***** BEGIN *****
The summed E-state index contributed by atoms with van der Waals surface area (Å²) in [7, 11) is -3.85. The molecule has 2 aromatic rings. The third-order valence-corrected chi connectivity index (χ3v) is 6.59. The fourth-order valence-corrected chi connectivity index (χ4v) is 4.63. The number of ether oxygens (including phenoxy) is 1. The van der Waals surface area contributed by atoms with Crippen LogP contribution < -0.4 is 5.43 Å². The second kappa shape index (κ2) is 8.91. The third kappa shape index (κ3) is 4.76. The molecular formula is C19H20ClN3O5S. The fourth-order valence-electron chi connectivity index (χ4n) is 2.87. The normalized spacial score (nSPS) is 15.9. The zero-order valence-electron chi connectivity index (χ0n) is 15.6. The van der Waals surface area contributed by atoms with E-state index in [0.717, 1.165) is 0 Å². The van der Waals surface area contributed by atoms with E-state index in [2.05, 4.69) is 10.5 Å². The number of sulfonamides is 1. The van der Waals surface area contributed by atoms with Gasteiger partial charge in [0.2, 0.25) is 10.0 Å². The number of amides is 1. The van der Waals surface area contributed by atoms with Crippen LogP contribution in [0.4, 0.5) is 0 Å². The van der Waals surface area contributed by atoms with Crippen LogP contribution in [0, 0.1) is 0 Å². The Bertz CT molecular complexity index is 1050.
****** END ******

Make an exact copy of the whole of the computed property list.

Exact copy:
The summed E-state index contributed by atoms with van der Waals surface area (Å²) in [7, 11) is -3.85. The molecule has 2 aromatic rings. The third-order valence-corrected chi connectivity index (χ3v) is 6.59. The fourth-order valence-corrected chi connectivity index (χ4v) is 4.63. The number of ether oxygens (including phenoxy) is 1. The van der Waals surface area contributed by atoms with Crippen LogP contribution < -0.4 is 5.43 Å². The second kappa shape index (κ2) is 8.91. The third kappa shape index (κ3) is 4.76. The molecular formula is C19H20ClN3O5S. The fourth-order valence-electron chi connectivity index (χ4n) is 2.87. The normalized spacial score (nSPS) is 15.9. The zero-order valence-electron chi connectivity index (χ0n) is 15.6. The van der Waals surface area contributed by atoms with E-state index in [0.717, 1.165) is 0 Å². The van der Waals surface area contributed by atoms with E-state index in [2.05, 4.69) is 10.5 Å². The number of sulfonamides is 1. The van der Waals surface area contributed by atoms with Gasteiger partial charge in [0.2, 0.25) is 10.0 Å². The number of amides is 1. The van der Waals surface area contributed by atoms with Crippen LogP contribution in [0.4, 0.5) is 0 Å². The van der Waals surface area contributed by atoms with Crippen LogP contribution in [0, 0.1) is 0 Å². The Bertz CT molecular complexity index is 1050.